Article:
Include trees and shrubs to create texture and add interest to your landscape. Planting a few types of trees and shrubs of varying heights, widths and flowering times boosts your home’s curb appeal year-round.

4. Make it feel inviting.

It’s no secret that emotions play a role in a person’s decision to purchase a home. Stage the outside of your home to evoke warm feelings.

Stage your porch. If you have a front porch, make it feel more inviting by including seating, such as a chair or love seat, an outdoor rug and a small table. If space is an issue, incorporate small decorative touches, such as a festive wreath or potted plant.

Hang flower boxes on your front porch railings and/or below your windows. If you don’t want to affix flower boxes to your home, purchase nice planters and containers and place them around your porch or on your front steps.

Choose flowers and plants that bloom at different times of the year for year-round appeal. For example, bulbs not only bloom all spring, they also multiply and come up every year. Perennials often flower for most of the year and will prevent you from having to replant them every year.

If you don’t have a green thumb, choose low maintenance plants and flowers. Flowers such as lavender, rosemary, and zinnias are a few low-maintenance and drought-tolerant options.

5. Boost Your Online “Curb Appeal.”

For those interested in selling, it’s important to know the effect online curb appeal has on a home. The better impression your home gives online, the more likely buyers will want to see it in person. Here’s how to get your home ready for its listing debut.

Stage your home. Staging shows your home in its best light and helps potential buyers picture themselves living there.

Hire a professional to take photos. A photographer has the skills and equipment to shoot your home in the best light and make it look its best.

Include a short video tour of the home. Videos are becoming a popular way to give buyers a glimpse of the home before they step foot in it.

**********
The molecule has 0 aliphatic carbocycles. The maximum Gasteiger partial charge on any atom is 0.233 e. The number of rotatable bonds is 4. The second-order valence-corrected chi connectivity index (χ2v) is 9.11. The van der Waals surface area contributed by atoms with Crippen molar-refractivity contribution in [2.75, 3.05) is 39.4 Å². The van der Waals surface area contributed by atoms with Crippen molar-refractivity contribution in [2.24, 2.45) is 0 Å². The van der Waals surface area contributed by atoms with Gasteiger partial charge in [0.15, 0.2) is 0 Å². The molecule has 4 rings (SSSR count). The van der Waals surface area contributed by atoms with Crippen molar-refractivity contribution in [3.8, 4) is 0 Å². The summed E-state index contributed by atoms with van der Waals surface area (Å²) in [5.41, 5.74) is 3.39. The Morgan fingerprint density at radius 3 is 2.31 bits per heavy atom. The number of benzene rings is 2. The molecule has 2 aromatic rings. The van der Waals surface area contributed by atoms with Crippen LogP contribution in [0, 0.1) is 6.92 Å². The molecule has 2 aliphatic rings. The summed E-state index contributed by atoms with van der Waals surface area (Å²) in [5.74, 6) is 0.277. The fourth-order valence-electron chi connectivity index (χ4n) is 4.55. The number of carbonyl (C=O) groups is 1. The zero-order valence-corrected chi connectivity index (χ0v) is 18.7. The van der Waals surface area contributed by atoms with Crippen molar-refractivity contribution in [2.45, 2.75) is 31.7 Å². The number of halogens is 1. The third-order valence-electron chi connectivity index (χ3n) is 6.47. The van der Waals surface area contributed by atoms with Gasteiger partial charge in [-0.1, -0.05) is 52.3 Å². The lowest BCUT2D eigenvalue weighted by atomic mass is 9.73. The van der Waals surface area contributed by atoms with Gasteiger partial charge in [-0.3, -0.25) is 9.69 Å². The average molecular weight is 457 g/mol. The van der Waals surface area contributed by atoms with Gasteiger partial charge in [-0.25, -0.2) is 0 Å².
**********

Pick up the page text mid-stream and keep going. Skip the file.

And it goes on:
Before you start a home project, keep these three things in mind:

1. Why are you renovating? In other words, is your intention to update your home and get it show-ready or do you want to sell it for more money? Don’t fall into the trap of undertaking major renovations that may not pay off when you sell. If your home is in good shape, a few inexpensive updates may be enough to make your home attractive to buyers.

2. The style of the neighborhood. Whenever you renovate your home, make sure the project fits with the style of the neighborhood and rules of the homeowner association. For example, an HOA may limit the choice and number of trees you can plant on your property. Similarly, a tall hedge border may not fit in in a neighborhood of low, picket fences.

3. Budget. A budget keeps your project’s costs and scope in check. Make a list of the improvements you’d like to make, set a realistic budget and stick to it. If you’d like advice on improvements you can make to boost your home’s curb appeal, give us a call.

Are you thinking of boosting your home’s curb appeal or renovating your home before you list? Do you want help making your home more appealing to potential buyers online and in-person? Give us a call and we’ll help you present your home in its best light.

 
 

Sources:

  1. Remodeling, 2016 Cost vs Value Report
  2. Realtor Mag, September 22, 2016
  3. REALTOR.com
  4. Houzz, Houzz & Home-U.S., June 2016
  5. Houselogic.com

Photo by Charles 🇵🇭 on Unsplash

 
National Snapshot: What’s Ahead for Real Estate
 
National Snapshot What’s Ahead for Real Estate